A whiskey made primarily from a corn grain mash, aged in charred oak barrels.
Also known as pimento dram, this is an allspice berry flavored liqueur; from the pimento tree. You can make your own! Here is a recipe from Serious Eats: Measure out 1/2 cup whole allspice berries, then crush them in a mortar and pestle or grinder. Place the crushed allspice in a sealable glass jar with 1 cup rum, steep for 4 days, shaking daily. On day 5, add 1 broken cinnamon stick. Let steep for 7 more days, after 12 total days of steeping, strain out the solids through a cheesecloth. Make a syrup by combining 1 1/2 cup water and 2/3 cup brown sugar, heat until it dissolves then add it to the alcholoic mix. Let rest for an additional day, and enjoy!
The second most common juice used in cocktails. This citrus juice is about 6% acid; 4% from citric and 2% from malic, with small amounts of succinic acid (this is what gives it a little bloody taste). Lime juice should be used the day it is squeezed, some like it freshly squeezed and others like it a few hours old.
A syrup made from dissolving granulated sugar (sucrose) in water. Regular simple is made by combining 1:1 sugar:water by mass, rich simple is 2:1 sugar:water by mass although only 1.5 times as sweet as regular. We always use 1:1 syrup unless otherwise noted in the recipe itself.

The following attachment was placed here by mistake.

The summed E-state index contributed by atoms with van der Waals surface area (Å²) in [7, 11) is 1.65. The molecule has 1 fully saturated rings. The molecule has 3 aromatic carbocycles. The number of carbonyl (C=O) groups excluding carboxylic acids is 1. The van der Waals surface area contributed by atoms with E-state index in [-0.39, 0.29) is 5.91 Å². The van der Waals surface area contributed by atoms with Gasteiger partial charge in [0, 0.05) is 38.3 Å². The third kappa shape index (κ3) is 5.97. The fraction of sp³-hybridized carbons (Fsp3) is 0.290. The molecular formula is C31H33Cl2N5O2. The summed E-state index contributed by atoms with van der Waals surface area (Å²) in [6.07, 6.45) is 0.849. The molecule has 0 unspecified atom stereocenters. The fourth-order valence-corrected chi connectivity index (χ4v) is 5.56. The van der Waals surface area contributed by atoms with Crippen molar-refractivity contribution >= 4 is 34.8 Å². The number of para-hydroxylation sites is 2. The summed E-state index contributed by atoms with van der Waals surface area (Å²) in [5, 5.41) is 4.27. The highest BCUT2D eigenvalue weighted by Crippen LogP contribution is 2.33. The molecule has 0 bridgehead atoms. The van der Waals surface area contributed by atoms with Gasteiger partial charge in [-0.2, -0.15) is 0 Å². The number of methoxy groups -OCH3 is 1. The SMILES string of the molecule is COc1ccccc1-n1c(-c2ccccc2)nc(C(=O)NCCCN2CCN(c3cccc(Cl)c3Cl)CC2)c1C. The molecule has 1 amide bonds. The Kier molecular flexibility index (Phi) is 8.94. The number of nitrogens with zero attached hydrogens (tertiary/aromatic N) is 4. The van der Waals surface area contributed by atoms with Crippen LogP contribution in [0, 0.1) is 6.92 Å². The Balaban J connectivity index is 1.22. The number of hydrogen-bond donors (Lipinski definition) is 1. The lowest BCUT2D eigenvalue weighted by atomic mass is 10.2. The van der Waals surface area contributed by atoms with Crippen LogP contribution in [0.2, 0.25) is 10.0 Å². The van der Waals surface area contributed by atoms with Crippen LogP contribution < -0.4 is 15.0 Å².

A concentrated aromatic bitters made in Trinidad from water, ethanol, gentian and other herbs and spices; used in many classic cocktails like the Manhattan.
Small, round, green citrus fruits. Commonly used in many cocktails for its rind or its acidic taste (6% acid total; 4% citric, 2% malic, some succinic acid).
Shake all ingredients with plenty of ice. Strain into a chilled coupe. Garnish with a lime twist. #shake #straight
From the original 1937 Cafe Royal Cocktail book that attributes this recipe to an “L. A. Clarke”